Electric vehicles (EVs) come in three main types:
- Batteryelectric vehicles (BEVs) are powered solely by electricity stored in large batteries within the vehicles. The battery powers an electric motor which in turn drives the vehicle. The battery needs to be recharged by plugging into recharging points that are connected to the electricity grid.
- Plug-in hybrid electric vehicles (PHEVs) operate using the vehicle’s petrol or diesel engine or by using electricity to power an onboard electric motor. However, PHEVs have much larger batteries than conventional HEVs and so can also be charged from the mains when not in use – hence ‘plug-in’ – and this means the vehicle can cover a greater distance.
- Hybrid electric vehicles (HEVs), often simply referred to as hybrid vehicles, are powered by a combination of electricity stored in a battery and either a petrol or diesel internal combustion engine. A hybrid vehicle does not need to be plugged in to recharge its battery, as this is recharged automatically as the vehicle is being driven.
The Smart Grid will enable charging of batteries on BEVs and PHEVs to be done in the most cost effective way. Electric vehicles owners will plug in their vehicles at night when electricity is cheaper to generate. Doing so will help the grid have a better match between on-peak and off-peak times of the day.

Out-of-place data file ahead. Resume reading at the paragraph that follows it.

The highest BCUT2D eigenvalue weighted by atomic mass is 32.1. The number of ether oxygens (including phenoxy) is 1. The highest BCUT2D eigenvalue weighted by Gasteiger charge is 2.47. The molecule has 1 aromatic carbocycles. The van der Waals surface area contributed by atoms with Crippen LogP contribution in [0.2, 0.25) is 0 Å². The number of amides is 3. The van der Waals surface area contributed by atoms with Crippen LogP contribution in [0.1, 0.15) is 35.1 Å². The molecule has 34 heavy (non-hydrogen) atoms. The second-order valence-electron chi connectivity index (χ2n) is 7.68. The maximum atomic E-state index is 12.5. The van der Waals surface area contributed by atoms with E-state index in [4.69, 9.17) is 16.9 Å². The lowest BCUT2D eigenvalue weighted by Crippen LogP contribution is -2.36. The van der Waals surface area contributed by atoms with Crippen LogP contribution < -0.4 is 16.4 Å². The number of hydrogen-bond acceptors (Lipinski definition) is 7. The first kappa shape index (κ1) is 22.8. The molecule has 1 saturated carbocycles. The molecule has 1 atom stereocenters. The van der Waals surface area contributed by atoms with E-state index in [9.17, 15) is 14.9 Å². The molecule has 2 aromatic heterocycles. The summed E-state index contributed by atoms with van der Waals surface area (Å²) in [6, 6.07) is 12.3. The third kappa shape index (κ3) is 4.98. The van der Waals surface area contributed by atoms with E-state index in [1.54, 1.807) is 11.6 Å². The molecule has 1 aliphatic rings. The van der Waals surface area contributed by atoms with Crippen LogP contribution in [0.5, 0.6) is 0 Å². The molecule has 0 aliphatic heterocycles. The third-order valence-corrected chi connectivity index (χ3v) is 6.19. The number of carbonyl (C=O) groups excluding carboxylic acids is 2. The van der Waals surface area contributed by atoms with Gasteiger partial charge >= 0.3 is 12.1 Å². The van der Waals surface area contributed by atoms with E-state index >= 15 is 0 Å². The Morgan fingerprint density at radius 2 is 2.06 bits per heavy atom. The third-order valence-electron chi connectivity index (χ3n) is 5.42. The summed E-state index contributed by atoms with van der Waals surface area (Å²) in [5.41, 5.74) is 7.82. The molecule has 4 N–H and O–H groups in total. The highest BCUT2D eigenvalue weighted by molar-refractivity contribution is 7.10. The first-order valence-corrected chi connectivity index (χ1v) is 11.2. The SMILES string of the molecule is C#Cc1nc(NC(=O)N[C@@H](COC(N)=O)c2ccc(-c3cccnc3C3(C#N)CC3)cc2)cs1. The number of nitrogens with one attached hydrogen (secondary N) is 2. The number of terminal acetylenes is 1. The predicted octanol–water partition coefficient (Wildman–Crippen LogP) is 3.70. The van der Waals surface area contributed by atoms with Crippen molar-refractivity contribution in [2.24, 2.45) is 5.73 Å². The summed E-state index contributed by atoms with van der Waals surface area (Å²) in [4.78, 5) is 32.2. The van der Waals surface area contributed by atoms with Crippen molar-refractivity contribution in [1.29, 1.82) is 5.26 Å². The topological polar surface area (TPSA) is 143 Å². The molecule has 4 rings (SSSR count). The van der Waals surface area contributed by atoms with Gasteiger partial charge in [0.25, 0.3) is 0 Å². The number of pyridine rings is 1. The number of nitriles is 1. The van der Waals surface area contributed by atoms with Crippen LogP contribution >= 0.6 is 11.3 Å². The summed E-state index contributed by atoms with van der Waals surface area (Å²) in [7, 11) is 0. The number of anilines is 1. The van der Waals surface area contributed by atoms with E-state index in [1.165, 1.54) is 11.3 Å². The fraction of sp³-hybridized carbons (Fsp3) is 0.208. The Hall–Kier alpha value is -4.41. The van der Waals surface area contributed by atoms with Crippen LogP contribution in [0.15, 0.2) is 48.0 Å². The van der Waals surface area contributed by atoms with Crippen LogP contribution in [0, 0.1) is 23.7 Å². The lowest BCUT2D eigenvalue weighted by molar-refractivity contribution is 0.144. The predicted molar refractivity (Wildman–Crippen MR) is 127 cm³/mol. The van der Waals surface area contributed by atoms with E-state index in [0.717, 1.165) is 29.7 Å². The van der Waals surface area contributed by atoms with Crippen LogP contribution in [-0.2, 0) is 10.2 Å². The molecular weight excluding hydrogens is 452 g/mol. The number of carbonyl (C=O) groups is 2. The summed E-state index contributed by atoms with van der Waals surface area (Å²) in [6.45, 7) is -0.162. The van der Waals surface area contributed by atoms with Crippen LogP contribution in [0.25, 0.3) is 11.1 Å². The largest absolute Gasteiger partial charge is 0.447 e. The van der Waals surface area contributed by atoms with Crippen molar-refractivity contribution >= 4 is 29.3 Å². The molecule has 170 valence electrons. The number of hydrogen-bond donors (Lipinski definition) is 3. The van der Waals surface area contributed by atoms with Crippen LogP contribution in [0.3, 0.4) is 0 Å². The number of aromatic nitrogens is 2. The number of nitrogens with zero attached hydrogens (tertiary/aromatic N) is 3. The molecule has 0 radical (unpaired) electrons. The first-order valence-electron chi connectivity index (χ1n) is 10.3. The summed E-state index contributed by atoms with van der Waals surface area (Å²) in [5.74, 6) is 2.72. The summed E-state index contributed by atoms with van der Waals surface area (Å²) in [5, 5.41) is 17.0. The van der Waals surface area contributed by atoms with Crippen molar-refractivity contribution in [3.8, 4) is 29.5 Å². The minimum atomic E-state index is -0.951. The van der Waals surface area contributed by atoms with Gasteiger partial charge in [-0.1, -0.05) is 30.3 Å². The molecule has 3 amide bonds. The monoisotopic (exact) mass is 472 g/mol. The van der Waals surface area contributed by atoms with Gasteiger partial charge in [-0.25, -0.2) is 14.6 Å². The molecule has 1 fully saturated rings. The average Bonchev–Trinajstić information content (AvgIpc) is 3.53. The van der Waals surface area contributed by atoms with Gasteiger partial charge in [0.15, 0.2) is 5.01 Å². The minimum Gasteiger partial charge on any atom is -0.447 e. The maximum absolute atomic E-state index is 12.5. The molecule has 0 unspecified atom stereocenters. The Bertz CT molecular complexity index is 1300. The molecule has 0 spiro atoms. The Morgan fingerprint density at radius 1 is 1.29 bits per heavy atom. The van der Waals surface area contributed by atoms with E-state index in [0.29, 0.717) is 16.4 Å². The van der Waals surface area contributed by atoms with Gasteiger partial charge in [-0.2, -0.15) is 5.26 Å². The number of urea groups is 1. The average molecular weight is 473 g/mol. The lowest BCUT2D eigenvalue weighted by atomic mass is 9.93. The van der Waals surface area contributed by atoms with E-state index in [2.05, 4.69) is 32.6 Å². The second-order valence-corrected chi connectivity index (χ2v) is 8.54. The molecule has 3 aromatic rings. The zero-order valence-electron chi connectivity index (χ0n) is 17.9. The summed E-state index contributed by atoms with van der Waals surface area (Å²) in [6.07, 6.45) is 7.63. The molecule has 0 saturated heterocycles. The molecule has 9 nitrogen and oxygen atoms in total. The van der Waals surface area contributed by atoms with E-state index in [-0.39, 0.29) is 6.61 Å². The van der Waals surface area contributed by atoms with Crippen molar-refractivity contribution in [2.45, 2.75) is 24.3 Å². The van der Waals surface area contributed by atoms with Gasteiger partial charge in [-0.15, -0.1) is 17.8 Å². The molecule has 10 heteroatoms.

Electric vehicles will provide a demand for renewable electrical energy at times when other grid demand would be low. Therefore the use of renewable resources can be maximised and not limited by night-time falls in demand.
This use of renewable energy will displace the consumption of fossil fuels in transport and reduce transport related carbon emissions.
Additional information is available here:
SEAI buyers guide to electric vehicles, Nov 2007 (PDF)
SEAI Electric Vehicle conference, Feb 2009
SEAI Hybrid Electric and BEV Technology, Costs and Benefits, Nov 2007 (PDF)